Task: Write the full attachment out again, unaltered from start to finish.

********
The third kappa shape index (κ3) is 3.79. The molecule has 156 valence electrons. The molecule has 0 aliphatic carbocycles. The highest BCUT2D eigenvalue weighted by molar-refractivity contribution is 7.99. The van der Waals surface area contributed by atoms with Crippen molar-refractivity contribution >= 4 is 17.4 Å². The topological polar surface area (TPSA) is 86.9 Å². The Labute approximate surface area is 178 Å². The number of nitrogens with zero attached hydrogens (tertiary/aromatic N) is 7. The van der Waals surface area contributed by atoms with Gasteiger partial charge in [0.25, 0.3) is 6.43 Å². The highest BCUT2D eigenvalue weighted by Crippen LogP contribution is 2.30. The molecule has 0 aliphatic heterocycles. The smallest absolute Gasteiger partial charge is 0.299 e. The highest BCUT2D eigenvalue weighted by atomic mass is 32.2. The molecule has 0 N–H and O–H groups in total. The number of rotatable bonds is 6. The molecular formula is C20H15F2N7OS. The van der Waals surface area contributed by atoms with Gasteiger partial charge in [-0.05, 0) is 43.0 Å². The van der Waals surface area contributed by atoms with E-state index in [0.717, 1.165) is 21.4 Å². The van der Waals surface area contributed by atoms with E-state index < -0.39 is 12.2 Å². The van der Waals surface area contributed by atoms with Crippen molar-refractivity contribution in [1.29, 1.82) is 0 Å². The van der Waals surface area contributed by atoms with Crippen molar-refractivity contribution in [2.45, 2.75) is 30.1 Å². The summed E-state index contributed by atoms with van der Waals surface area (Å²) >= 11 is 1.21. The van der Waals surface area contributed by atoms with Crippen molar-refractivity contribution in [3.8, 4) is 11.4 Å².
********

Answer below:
The third kappa shape index (κ3) is 3.79. The molecule has 156 valence electrons. The molecule has 0 aliphatic carbocycles. The highest BCUT2D eigenvalue weighted by molar-refractivity contribution is 7.99. The van der Waals surface area contributed by atoms with Crippen molar-refractivity contribution >= 4 is 17.4 Å². The topological polar surface area (TPSA) is 86.9 Å². The Labute approximate surface area is 178 Å². The number of nitrogens with zero attached hydrogens (tertiary/aromatic N) is 7. The van der Waals surface area contributed by atoms with Gasteiger partial charge in [0.25, 0.3) is 6.43 Å². The highest BCUT2D eigenvalue weighted by Crippen LogP contribution is 2.30. The molecule has 0 aliphatic heterocycles. The smallest absolute Gasteiger partial charge is 0.299 e. The highest BCUT2D eigenvalue weighted by atomic mass is 32.2. The molecule has 0 N–H and O–H groups in total. The number of rotatable bonds is 6. The molecular formula is C20H15F2N7OS. The van der Waals surface area contributed by atoms with Gasteiger partial charge in [-0.05, 0) is 43.0 Å². The van der Waals surface area contributed by atoms with E-state index in [0.717, 1.165) is 21.4 Å². The van der Waals surface area contributed by atoms with E-state index < -0.39 is 12.2 Å². The van der Waals surface area contributed by atoms with Crippen molar-refractivity contribution in [1.29, 1.82) is 0 Å². The van der Waals surface area contributed by atoms with Crippen molar-refractivity contribution in [2.45, 2.75) is 30.1 Å². The summed E-state index contributed by atoms with van der Waals surface area (Å²) >= 11 is 1.21. The van der Waals surface area contributed by atoms with Crippen molar-refractivity contribution in [3.8, 4) is 11.4 Å².